PEKIN, Ill. (WMBD) — For 30 years, Paul Helmig has walked, waved, prayed, and portrayed the son of God on Good Friday.
“To me it’s a mile marker,” Helmig said. “That’s almost a third of a century.”
He typically wraps himself in a blood-drenched garment, topped with a crown of thorns, and carries a 10-foot cross, dragging it on the pavement up Court Street.
Helmig said he’s proud to still be doing what he said God told him to do.
“I just felt like he told me to do this,” Helmig said. “God told me ‘this is what I want you to do.’ “I hope to stir up in people that it’s okay to stand up for what you believe.”
His figurative ‘Walk to Calvary’ does inspire believers like Cindy Copelen to show up year after year, taking in his portrayal and his message.
“To me, it means to stand firm on your faith and pray for the world,” Copelen said.
She said Helmig’s walk is more than just a tradition, but a symbolic sight.
“It reminds me of a reason to believe in something higher,” Copelen said.
Curt Evans, a pastor for Marquette Heights Campus, said he believes the portrayal reaches people throughout the city and provokes faith within those who come out to see him.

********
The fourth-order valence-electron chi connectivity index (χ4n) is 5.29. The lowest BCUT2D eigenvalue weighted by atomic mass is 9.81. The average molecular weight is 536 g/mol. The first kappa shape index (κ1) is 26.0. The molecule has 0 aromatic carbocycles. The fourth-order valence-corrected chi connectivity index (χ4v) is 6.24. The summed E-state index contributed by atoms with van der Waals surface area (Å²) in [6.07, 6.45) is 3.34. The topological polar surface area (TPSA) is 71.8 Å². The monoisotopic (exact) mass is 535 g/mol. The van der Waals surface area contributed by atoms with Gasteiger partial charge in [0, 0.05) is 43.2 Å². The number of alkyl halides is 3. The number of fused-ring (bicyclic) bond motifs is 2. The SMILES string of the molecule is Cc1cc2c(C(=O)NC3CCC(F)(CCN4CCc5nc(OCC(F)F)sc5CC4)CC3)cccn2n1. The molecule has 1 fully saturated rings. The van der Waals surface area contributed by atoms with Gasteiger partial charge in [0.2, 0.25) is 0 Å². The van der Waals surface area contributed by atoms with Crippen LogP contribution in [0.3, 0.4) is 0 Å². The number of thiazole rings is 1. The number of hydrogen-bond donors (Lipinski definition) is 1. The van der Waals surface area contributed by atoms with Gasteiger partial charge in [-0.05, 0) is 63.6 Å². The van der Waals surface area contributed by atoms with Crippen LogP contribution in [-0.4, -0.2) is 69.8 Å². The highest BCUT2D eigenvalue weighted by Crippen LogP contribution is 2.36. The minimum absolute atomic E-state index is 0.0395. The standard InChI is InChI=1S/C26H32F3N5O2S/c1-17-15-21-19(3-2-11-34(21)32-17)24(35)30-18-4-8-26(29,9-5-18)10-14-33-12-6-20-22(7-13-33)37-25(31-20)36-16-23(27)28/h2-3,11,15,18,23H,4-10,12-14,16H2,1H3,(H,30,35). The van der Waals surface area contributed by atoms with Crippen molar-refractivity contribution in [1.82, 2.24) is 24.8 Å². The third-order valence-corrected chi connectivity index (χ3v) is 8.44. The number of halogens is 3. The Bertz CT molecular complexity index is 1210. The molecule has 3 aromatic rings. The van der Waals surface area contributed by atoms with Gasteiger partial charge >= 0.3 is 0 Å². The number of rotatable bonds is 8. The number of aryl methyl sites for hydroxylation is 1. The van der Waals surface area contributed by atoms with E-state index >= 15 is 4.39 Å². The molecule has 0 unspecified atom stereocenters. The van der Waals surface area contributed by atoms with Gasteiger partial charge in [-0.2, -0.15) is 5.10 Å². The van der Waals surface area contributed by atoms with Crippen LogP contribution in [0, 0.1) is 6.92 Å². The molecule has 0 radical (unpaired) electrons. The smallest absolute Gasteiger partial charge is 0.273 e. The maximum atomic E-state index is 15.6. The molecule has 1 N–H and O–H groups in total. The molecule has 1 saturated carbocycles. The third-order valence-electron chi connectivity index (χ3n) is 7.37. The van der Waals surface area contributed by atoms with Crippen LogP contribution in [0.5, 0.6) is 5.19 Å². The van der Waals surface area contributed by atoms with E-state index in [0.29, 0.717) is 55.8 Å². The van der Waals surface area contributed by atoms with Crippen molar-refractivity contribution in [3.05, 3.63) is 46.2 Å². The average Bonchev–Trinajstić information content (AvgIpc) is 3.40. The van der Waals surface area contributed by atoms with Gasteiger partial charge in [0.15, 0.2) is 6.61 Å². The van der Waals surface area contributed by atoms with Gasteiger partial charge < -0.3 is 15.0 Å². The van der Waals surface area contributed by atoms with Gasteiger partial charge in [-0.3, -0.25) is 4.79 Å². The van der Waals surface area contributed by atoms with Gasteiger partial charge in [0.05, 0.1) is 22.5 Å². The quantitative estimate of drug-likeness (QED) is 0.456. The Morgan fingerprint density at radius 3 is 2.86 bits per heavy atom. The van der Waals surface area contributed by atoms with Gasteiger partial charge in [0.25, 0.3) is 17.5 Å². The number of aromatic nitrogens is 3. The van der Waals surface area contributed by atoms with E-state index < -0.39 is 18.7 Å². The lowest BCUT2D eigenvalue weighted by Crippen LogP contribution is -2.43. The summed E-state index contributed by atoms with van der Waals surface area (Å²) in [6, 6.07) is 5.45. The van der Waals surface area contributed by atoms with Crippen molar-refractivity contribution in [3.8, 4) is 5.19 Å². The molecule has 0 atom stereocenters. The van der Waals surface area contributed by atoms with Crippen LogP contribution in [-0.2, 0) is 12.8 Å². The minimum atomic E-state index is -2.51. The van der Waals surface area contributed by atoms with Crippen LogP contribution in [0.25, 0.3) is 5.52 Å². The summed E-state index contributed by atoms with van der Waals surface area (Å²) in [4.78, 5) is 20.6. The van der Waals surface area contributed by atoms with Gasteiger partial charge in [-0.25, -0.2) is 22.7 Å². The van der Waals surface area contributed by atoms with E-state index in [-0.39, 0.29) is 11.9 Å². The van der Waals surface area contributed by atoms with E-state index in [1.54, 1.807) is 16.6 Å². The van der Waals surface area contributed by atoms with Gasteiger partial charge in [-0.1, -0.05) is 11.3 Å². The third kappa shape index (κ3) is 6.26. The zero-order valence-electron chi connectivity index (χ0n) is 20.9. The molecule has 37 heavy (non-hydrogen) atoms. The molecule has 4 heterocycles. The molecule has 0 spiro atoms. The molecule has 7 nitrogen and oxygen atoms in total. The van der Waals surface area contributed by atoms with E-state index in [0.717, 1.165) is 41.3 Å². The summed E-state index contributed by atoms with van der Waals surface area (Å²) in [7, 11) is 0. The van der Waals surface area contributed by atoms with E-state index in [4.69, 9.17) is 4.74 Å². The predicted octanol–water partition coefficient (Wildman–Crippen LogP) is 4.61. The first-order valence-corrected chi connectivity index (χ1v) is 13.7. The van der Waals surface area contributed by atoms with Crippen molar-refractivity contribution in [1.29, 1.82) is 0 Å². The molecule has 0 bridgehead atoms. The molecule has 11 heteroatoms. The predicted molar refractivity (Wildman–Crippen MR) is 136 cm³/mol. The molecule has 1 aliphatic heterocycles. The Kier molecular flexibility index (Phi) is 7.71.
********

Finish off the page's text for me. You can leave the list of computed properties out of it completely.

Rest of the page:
“They’re looking for something greater than themselves in a time where there isn’t much hope and the representation Paul has in the community is hope,” Evans said.
Evans said it’s especially helpful now during the pandemic to offer the public a sign of light and something to believe in.
“When they see that, we hope there is a visual reminder of ‘hey there’s still someone out in the world who cares,” Evans said. “Being the representation of Jesus not only for our church but for our community is a beautiful thing.”
Helmig said he does believe what he’s doing inspires hope and makes a difference.
“I think it is effective,” Helmig said. “God told me it would be, and he ain’t a liar.”
He said he’s been writing a book called “The Walk” for the better part of 20 years which will recap his journey and experiences. He said he’s just looking for an editor to help bring it all together.